When You Live With Your Mind in the Future, You Will Miss the Future When it is Here

I can remember a time as an undergraduate student at the University of Nevada when I was becoming a bit depressed and frustrated by the fact that the excitement and magic of life seem to be disappearing as the reality (and banality) of work and earning a pay-check set in. I was working at a restaurant to make money, taking classes that were just ok, and worrying constantly about what my future would look like. I wanted to have fun and exciting things to live for, but it was becoming clear to me that my life would likely be quite boring in many ways. I was recognizing and understanding that I would not be a Marvel superhero and every day would not be an action packed adventure in the most interesting places on the planet.

I was not living in the present moment and enjoying the positive pieces of my life. I was stuck in a future mindset, worrying about realities that did not exist and unable to experience the present moment. I was exactly what Thich Nhat Hanh encourages us to avoid becoming in his book, The Miracle of Mindfulness. Hanh writes, “Don’t chase after your thoughts as a shadow follows its object. Don’t run after your thoughts. Find joy and peace in this very moment.”

We can spend all our time thinking about the future, ruminating on the past, and interrogating our present self in a way that worries about the thoughts that we have. Or, we can work to become more aware of the present moment, of the smallest details of our current activity, and of the experiences we have at this very moment. Living in a different time (by spending all our mental energy in the past or future – or even by thinking about how dreary our lives are compared to the perfect lives lived by our friends on Facebook) is what drains the magic and the wonder out of life. When we cannot see the fortune of the present moment, then nothing is of value to us and we cannot actually live.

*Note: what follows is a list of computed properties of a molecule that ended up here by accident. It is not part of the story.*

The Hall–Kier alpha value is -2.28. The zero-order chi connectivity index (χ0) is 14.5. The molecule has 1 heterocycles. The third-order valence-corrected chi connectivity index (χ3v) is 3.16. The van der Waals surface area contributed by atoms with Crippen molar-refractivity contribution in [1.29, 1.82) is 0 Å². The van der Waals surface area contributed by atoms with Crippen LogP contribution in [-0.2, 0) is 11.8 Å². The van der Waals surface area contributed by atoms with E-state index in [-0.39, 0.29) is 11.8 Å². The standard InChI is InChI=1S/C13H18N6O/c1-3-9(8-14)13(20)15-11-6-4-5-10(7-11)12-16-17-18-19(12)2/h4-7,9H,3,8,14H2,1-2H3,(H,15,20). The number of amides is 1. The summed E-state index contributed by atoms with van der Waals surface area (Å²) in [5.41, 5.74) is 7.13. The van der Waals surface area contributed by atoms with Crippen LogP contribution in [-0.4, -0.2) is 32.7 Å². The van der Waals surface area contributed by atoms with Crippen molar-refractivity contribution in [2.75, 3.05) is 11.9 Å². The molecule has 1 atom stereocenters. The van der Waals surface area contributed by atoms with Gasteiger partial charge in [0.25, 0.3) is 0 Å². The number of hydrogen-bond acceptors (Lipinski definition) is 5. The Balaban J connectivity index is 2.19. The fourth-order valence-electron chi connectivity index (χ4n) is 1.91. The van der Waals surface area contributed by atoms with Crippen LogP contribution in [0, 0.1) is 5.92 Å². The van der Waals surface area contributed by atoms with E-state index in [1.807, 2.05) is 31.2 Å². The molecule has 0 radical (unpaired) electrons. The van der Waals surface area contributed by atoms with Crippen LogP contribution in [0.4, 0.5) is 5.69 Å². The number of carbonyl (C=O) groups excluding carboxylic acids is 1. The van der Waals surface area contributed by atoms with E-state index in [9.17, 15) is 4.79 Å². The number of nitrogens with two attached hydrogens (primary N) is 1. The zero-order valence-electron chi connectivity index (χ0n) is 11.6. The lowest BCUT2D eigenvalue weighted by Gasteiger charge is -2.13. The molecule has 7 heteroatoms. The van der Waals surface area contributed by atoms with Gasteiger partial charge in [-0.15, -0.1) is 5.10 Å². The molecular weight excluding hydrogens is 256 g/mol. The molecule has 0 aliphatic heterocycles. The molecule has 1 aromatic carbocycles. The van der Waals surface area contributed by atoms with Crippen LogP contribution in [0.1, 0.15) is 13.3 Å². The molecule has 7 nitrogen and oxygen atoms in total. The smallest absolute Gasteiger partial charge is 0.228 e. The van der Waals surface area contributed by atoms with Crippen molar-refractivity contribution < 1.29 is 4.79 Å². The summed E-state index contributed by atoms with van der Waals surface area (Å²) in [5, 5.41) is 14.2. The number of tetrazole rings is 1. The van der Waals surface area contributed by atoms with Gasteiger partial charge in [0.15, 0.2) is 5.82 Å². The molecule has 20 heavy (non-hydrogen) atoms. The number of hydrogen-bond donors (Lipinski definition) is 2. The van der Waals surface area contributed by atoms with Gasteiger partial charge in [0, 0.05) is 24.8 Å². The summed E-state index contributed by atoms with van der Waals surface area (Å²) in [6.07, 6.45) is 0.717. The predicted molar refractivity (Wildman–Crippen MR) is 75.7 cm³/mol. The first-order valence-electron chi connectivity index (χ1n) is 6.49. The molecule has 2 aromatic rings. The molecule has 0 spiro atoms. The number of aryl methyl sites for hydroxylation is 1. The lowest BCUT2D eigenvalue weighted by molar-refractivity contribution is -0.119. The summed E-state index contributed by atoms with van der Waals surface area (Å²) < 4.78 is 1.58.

Hanh also writes, “If you cannot find joy in peace in these very moments of sitting, then the future itself will only flow by as a river flows by you, you will not be able to hold it back, you will be incapable of living the future when it has become the present.” This was the state I found myself in during my undergraduate degree. I would look ahead and be excited about a new movie, a basketball game, or the weekend, but because I had not trained my mind to live in the present, that moment would fly by me and I would be worried about the drought of exciting events that would follow the event, and I would fail to enjoy the actual thing and the actual moment that I had looked forward to. Rather than bring me joy and meaning, the present moment was merely a shadow while the future loomed as a tidal wave of fear and depression. Turning inward and becoming more self-aware allowed me to begin seeing the present moment, and seeing the present moment restored the joy and value of small things, such as reading, writing, a short walk, a good exercise, or even just a conversation with a friend. These experiences are the only real things in life (at least as they happen) and the magic is in fully experiencing and living these moments.